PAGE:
Stalin also set up the Berlin Blockade with the idea that he could push western power out of Eastern Berlin, which only escalated the situation. "The cold War was the brave and essential response of free men to Communist aggression." [7] Schlesinger believes that the soviets were wrong and that the USA was trying to stop the USSR from going any further. Another view is T.A. Bailey who also believed that the Soviets were to blame; he thinks that they always had one more plan for world domination up their sleeves.

In addition further actions took by Stalin which was contributing to the end result in being the cold war, was the Berlin Blockade on the 24th June 1948. Stalin decided to blockade West Berlin by cutting off road and rail links. To break the blockade armed forces would have to smash the blockade, however this would be seen as an act of war which Stalin new US wouldn't do. He believed they would abandon their zones and leave the whole of Berlin in soviet hands. However Stalin failed to gain control of Berlin. Although he failed in this case, it still antagonised America causing them to retaliate. Therefore due to Stalin wanting to gain a foot hold in Europe and to keep aggressively expanding. This shows that each action Stalin made were all catalysts in causing the Cold War.

In addition the relationship between Russia and the US escalated further to the extent were another proxy war was occurring, which was the Korean War (1950- 1953). The Korean War was a military conflict between the Republic of Korea, supported by the United Nations, and the Democratic People's Republic of Korea and People's Republic of China (PRC), with air support from the Soviet Union. The war began on 25 June 1950 it was a result of the political division of Korea by agreement of the victorious Allies at the conclusion of the Pacific War. In 1945, following the surrender of Japan, American administrators divided the peninsula along the 38th Parallel, with United States troops, occupying the southern part and Soviet troops occupying the northern part. It was soviets foreign policy that lead to them being involved in the Korean War however it was China who physically participated in the war, where as Russia was acting behind the scenes to not actually cause a physical war between them and the US. By being involved in the war it just caused the US to be more wary of Russia and showed how much influence and power the USSR had gained to have that "control" over China and other countries that were also communist.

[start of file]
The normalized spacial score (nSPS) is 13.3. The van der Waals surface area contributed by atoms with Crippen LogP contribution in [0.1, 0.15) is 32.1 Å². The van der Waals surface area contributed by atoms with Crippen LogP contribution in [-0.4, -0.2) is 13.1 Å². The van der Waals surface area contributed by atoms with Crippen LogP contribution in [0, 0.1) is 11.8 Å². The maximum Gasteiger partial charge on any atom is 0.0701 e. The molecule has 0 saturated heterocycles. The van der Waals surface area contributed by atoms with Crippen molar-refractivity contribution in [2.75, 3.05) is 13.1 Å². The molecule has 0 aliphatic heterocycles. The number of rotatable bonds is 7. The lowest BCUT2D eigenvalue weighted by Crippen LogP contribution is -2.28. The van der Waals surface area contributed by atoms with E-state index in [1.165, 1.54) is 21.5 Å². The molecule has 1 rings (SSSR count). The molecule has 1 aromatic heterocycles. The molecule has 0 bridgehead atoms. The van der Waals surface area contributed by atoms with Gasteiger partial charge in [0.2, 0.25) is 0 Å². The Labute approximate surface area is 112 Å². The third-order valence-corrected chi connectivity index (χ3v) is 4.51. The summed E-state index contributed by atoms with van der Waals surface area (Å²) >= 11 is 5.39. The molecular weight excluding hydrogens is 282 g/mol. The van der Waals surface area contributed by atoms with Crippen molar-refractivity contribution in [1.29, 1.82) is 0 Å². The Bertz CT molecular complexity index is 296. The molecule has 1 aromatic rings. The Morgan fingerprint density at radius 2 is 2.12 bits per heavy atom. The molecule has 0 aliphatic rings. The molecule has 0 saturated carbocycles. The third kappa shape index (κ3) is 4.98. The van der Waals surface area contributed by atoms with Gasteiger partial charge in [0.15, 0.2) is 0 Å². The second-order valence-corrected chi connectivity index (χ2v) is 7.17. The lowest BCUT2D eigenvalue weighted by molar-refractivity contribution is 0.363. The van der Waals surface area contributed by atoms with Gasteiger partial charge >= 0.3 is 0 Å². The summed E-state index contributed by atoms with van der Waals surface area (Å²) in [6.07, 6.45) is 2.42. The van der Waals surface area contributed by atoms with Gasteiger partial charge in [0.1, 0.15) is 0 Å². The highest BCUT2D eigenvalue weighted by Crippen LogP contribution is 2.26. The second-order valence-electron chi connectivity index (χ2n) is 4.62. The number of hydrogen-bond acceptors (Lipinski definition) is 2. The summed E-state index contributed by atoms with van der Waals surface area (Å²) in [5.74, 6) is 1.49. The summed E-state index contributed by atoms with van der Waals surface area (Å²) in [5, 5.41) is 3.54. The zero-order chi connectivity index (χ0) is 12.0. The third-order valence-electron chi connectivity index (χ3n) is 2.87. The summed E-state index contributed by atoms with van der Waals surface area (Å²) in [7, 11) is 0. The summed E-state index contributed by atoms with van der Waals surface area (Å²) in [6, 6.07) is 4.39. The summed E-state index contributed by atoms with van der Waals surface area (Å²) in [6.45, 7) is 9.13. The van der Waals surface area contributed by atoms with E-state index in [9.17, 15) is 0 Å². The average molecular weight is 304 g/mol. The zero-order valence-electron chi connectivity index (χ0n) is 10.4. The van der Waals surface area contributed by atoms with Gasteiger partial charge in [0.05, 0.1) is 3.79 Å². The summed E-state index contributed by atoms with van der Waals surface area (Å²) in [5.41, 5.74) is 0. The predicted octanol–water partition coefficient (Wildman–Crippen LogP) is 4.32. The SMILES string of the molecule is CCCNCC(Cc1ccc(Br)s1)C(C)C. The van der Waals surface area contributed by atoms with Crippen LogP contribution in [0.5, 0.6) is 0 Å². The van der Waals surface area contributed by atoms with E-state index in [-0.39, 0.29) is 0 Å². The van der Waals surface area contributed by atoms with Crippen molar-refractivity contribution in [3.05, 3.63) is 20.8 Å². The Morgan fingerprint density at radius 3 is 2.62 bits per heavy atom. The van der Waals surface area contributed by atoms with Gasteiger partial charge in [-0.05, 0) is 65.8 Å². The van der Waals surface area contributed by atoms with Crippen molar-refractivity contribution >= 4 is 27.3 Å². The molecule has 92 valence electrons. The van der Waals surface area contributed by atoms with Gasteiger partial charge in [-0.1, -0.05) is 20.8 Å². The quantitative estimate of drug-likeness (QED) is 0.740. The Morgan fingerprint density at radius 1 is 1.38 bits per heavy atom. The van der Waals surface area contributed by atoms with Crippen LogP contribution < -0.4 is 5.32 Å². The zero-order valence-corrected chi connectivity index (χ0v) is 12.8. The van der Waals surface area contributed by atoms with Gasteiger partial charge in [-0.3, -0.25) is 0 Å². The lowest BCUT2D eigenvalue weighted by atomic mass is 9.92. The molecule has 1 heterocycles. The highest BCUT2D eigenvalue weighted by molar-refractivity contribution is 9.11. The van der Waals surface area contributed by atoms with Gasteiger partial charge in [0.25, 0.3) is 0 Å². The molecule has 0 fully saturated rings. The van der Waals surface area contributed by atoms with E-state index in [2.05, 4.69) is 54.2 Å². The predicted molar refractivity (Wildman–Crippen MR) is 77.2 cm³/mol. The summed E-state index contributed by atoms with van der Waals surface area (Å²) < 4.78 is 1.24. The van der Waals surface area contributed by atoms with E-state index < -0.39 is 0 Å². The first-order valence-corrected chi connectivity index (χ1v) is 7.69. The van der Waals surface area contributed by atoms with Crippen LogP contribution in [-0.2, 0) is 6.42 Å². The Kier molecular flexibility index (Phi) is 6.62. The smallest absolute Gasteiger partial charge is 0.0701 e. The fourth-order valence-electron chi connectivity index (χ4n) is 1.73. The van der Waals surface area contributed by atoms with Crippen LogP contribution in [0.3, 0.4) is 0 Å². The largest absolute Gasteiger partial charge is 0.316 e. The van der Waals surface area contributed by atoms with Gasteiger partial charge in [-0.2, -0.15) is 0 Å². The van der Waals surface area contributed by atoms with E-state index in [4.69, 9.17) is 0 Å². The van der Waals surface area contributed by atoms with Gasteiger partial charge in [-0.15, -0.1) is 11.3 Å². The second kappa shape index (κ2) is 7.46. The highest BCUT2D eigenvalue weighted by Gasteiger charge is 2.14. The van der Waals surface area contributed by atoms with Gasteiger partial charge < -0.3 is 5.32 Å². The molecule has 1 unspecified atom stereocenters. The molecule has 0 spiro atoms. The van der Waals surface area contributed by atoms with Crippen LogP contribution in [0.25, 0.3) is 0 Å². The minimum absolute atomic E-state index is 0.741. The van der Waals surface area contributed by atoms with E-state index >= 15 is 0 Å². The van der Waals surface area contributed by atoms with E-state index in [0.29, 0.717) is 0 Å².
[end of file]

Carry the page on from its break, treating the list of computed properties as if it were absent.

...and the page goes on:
After looking at the events leading up to the cold war, the short term and long term causes when focusing on the US perspective we see that their view was flawed because they feared what they did not understand, they did not understand how a country could be ran under a communist government and still work, especially when the US system was capitalist. The US's response was based on their misunderstanding and fear of USSR which was more commonly known as the red scare. For example the US and Britain believed that just before WW2 they seen the USSR as more of a threat than Hitler at that time.

Overall some historians such as the Traditionalist believed that Russia was to blame for the Cold War. They believed that the Soviet-led governments sought to overthrow existing capitalist governments, which can be reinforced by the fact that Russia's foreign policy was aggressive expansion. In addition the US and its allies were merely responding to the threats of the Soviet Union, as we can see by the Truman doctrine. I agree with traditionalist's idea due to the fact that Stalin and his successors were convinced that the legitimacy of their rule depended on validating Marxist-Leninist predictions of world revolution. If they believed that they would only succeed when these predictions were completed then they were to blame for the cold war. Russia actions of aggressive expansion throughout Eastern Europe support this.